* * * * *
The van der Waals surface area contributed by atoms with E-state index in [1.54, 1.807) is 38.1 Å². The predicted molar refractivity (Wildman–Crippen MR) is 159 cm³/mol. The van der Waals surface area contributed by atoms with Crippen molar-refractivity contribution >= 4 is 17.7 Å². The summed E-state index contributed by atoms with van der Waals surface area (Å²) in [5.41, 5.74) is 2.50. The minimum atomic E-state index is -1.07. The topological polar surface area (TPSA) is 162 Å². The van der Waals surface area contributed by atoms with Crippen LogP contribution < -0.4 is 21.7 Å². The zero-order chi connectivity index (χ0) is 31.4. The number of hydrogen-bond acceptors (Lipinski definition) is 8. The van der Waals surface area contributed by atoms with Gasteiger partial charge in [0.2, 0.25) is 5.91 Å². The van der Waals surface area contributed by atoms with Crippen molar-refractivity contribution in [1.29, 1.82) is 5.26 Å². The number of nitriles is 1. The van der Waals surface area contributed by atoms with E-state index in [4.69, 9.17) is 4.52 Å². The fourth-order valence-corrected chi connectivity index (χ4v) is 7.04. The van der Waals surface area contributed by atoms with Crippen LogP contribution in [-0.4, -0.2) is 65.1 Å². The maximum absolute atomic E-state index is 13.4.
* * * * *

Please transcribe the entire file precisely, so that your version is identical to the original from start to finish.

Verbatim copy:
The van der Waals surface area contributed by atoms with E-state index in [1.54, 1.807) is 38.1 Å². The predicted molar refractivity (Wildman–Crippen MR) is 159 cm³/mol. The van der Waals surface area contributed by atoms with Crippen molar-refractivity contribution >= 4 is 17.7 Å². The summed E-state index contributed by atoms with van der Waals surface area (Å²) in [5.41, 5.74) is 2.50. The minimum atomic E-state index is -1.07. The topological polar surface area (TPSA) is 162 Å². The van der Waals surface area contributed by atoms with Crippen LogP contribution < -0.4 is 21.7 Å². The zero-order chi connectivity index (χ0) is 31.4. The number of hydrogen-bond acceptors (Lipinski definition) is 8. The van der Waals surface area contributed by atoms with Gasteiger partial charge in [0.2, 0.25) is 5.91 Å². The van der Waals surface area contributed by atoms with Crippen molar-refractivity contribution in [1.29, 1.82) is 5.26 Å². The number of nitriles is 1. The van der Waals surface area contributed by atoms with E-state index in [4.69, 9.17) is 4.52 Å². The fourth-order valence-corrected chi connectivity index (χ4v) is 7.04. The van der Waals surface area contributed by atoms with Crippen LogP contribution in [-0.4, -0.2) is 65.1 Å². The maximum absolute atomic E-state index is 13.4.